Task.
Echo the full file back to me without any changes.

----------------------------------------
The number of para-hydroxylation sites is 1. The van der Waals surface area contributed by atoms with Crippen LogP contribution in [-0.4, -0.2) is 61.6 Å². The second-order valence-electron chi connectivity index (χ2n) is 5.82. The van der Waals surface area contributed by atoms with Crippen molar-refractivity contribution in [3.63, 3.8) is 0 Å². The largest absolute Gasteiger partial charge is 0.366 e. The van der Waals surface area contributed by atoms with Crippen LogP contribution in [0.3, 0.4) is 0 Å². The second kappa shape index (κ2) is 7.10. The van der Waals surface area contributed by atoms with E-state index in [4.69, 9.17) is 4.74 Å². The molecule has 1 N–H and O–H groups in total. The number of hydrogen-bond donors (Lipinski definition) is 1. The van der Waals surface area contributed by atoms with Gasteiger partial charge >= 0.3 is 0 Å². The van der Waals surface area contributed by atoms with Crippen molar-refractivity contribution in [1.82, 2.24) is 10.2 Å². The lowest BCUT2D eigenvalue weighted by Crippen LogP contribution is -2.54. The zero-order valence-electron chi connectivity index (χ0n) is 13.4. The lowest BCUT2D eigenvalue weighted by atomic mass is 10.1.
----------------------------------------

The number of para-hydroxylation sites is 1. The van der Waals surface area contributed by atoms with Crippen LogP contribution in [-0.4, -0.2) is 61.6 Å². The second-order valence-electron chi connectivity index (χ2n) is 5.82. The van der Waals surface area contributed by atoms with Crippen molar-refractivity contribution in [3.63, 3.8) is 0 Å². The largest absolute Gasteiger partial charge is 0.366 e. The van der Waals surface area contributed by atoms with Crippen LogP contribution in [0.3, 0.4) is 0 Å². The second kappa shape index (κ2) is 7.10. The van der Waals surface area contributed by atoms with E-state index in [4.69, 9.17) is 4.74 Å². The molecule has 1 N–H and O–H groups in total. The number of hydrogen-bond donors (Lipinski definition) is 1. The van der Waals surface area contributed by atoms with Gasteiger partial charge >= 0.3 is 0 Å². The van der Waals surface area contributed by atoms with Crippen molar-refractivity contribution in [1.82, 2.24) is 10.2 Å². The lowest BCUT2D eigenvalue weighted by Crippen LogP contribution is -2.54. The zero-order valence-electron chi connectivity index (χ0n) is 13.4. The lowest BCUT2D eigenvalue weighted by atomic mass is 10.1.